From the Icebox inbox 2

witness deposition –
as the courtroom doors open
spring sun relief

………..…………………(Amato’ in Venezuela)

.

………. May

……… of

…….. sky

……. the blue

…… into

….. up …

…. up and

up and

.. the other,

. one above

Rice terraces

……………………………(Akira Kibi in Yunnan)

.

Among a sea of stones …

I give my prayer

To a fallen warrior

……………………………(Nancy Thai in Kamakura)

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3 Responses to “From the Icebox inbox 2”

  1. Richard Donovan Says:

    Amato’ — sounds like that haiku moment came as a welcome relief!

    Akira — I like how your poem can actually be read both ways. If you read it upwards, the emphasis is on the 段々畑 terraces reaching up into the sky; if you read it downwards, the emphasis is on the sky rising to the heavens — yet somehow it finishes down at the level of the terraces. It’s an interesting feeling reading it 遡って ‘against the flow’.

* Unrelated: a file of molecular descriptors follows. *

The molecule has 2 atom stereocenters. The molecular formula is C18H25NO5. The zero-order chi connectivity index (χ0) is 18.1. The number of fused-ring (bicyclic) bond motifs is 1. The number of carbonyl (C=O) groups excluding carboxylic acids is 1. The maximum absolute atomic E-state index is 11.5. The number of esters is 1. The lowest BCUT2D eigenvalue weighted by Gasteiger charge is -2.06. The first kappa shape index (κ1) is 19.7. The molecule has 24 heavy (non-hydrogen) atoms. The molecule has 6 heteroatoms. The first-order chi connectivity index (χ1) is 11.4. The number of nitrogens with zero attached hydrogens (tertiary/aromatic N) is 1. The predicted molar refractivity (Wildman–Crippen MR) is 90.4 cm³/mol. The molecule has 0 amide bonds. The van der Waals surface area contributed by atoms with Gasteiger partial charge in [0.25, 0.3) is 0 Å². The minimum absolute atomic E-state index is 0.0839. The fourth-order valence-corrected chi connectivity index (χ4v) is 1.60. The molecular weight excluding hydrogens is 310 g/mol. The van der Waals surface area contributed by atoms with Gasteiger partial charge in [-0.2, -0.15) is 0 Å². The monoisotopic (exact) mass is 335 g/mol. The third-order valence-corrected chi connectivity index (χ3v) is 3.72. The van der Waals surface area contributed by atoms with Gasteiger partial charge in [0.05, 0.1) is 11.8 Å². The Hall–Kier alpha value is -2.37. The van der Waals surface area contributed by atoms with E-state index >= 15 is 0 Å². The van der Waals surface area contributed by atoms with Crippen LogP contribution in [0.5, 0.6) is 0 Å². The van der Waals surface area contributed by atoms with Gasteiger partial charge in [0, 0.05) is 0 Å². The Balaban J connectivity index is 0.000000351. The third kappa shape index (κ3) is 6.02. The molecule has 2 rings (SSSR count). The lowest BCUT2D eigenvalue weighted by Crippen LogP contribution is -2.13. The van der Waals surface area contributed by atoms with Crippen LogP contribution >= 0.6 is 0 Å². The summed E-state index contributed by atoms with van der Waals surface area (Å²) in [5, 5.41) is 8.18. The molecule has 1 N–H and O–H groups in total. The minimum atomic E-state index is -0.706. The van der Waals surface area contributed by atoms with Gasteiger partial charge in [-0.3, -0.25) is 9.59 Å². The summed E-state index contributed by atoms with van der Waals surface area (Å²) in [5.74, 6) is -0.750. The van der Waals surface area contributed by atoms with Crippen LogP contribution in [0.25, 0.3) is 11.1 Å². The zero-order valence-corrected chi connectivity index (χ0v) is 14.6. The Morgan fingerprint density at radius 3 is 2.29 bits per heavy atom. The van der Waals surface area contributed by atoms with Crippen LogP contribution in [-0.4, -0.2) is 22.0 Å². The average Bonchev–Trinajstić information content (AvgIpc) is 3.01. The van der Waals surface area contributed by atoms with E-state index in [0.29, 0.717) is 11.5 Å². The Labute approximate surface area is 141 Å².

Nancy — I’m not sure if your fallen warrior is a statue or a long stone, but the sense of something stony fallen at an angle reminded me of my shadow-caster in “The smallest stone garden in Japan?”

  2. For those of you who’ve met him, Amato’ is Andres Matos, by the way. ‘as the classroom doors open… spring sun relief!’ is what I’ve become familiar with over the years. But courtroom doors – how much greater and richer must be the relief!

  3. Mr.Richard Donovan:
    Thank you for taking interest in my Haiku of rice terrace, also for indicating that it can be read top to bottom. I didn’t realize it but it produces interesting image. Staring into the blue sky of May, when you are lying on a grass field, for example, you may be led to follow the clouds or subtle change of the color of the sky further and further and your sight lands on the ground which happens to be rice terraces. I like this imaginative and free interpretation.

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